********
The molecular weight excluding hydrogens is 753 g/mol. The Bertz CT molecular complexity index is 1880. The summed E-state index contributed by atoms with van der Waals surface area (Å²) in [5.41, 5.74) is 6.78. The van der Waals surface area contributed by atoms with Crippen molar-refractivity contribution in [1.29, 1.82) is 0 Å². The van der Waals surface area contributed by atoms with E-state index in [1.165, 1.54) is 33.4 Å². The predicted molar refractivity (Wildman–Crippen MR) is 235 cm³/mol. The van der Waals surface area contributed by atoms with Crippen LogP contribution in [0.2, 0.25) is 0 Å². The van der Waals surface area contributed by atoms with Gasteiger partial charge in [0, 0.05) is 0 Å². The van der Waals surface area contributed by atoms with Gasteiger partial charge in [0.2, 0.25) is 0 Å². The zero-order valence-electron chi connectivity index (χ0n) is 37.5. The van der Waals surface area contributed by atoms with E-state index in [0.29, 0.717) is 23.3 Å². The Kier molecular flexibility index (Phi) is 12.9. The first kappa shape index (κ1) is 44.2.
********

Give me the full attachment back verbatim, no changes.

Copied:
The molecular weight excluding hydrogens is 753 g/mol. The Bertz CT molecular complexity index is 1880. The summed E-state index contributed by atoms with van der Waals surface area (Å²) in [5.41, 5.74) is 6.78. The van der Waals surface area contributed by atoms with Crippen molar-refractivity contribution in [1.29, 1.82) is 0 Å². The van der Waals surface area contributed by atoms with E-state index in [1.165, 1.54) is 33.4 Å². The predicted molar refractivity (Wildman–Crippen MR) is 235 cm³/mol. The van der Waals surface area contributed by atoms with Crippen LogP contribution in [0.2, 0.25) is 0 Å². The van der Waals surface area contributed by atoms with Gasteiger partial charge in [0, 0.05) is 0 Å². The van der Waals surface area contributed by atoms with Gasteiger partial charge in [0.2, 0.25) is 0 Å². The zero-order valence-electron chi connectivity index (χ0n) is 37.5. The van der Waals surface area contributed by atoms with E-state index in [0.29, 0.717) is 23.3 Å². The Kier molecular flexibility index (Phi) is 12.9. The first kappa shape index (κ1) is 44.2.